Cardinal Parolin began his letter by re-emphasizing that the Grand Commander, Ludwig Hoffmann von Rumerstein, is now in charge of the Order, adding that “in the renewal process which is seen as necessary,” the Pope would “appoint his personal Delegate with powers that he will define in the act of appointing him.”
What is more astonishing is Pentin’s description of what was asked of Festing during his audience with Francis:
The Pope summoned Fra’ Festing to the Vatican on Jan. 24 on the strict instruction not to let anyone know about the audience — a modus operandi that has been used frequently during this pontificate, the Register has learned. During the meeting, Francis asked Fra’ Festing to resign immediately, to which the Grand Master agreed. The Pope then ordered him to write his resignation letter on the spot, according to informed sources.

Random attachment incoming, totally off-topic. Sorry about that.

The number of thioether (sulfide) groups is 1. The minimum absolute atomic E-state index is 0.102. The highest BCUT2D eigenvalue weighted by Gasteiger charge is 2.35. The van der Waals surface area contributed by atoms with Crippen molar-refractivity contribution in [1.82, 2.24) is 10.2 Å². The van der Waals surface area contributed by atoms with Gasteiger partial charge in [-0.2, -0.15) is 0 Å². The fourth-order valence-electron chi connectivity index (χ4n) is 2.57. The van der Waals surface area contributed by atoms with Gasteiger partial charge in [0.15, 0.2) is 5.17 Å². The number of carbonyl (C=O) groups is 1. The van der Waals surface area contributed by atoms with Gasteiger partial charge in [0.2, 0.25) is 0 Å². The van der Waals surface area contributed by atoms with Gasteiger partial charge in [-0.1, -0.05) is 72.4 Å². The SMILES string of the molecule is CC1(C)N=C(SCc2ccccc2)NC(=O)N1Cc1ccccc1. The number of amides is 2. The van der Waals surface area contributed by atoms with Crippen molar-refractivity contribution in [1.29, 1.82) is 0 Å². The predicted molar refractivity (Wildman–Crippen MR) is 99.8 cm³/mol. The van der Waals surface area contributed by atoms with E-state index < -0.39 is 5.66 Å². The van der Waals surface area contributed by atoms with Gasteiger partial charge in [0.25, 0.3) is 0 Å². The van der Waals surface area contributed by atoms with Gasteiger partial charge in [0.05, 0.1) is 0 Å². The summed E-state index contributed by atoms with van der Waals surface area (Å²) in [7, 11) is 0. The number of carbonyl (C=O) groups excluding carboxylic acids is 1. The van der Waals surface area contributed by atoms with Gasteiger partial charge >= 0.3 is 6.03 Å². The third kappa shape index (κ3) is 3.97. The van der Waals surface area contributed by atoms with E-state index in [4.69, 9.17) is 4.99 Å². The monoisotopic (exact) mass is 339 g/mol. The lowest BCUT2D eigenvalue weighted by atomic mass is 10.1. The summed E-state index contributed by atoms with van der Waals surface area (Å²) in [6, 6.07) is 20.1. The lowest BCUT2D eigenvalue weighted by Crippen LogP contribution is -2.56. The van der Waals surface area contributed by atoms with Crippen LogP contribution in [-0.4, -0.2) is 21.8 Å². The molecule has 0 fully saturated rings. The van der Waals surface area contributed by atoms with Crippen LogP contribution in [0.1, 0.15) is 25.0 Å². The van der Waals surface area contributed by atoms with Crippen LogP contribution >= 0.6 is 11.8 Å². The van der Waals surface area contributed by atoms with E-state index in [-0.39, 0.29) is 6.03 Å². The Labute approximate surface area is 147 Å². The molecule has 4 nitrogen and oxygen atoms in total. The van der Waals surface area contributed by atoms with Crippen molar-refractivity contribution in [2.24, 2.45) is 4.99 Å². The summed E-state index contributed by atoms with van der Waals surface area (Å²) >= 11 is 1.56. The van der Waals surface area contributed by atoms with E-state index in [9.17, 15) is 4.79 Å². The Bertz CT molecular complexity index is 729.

The Register has also learned that the Pope told Fra’ Festing that the reason for asking for his resignation was the Pope’s conviction that he has to do a new, complete investigation of the Order, and that such an investigation would be more easily conducted if the Grand Master resigned.
The Register has been told that the Pope then had Fra’ Festing include in his letter of resignation that the Grand Master had asked for Boeselager’s dismissal under the influence of Cardinal Raymond Burke, the patron of the Order. However, as patron, the cardinal has no governance in the Order and can only counsel the Grand Master, meaning the decision to dismiss the Grand Chancellor belonged solely to the Grand Master.
We do not know if Festing agreed to this condition of implicating Cardinal Burke. We do know that Burke has claimed from the beginning that while he was present for the December 6 meeting with Boeselager, he had no role in the decision making process that led to his removal from the Order. Burke has also maintained that he never conveyed to Boeselager anything pertaining to the wishes of Pope Francis as regards to his removal.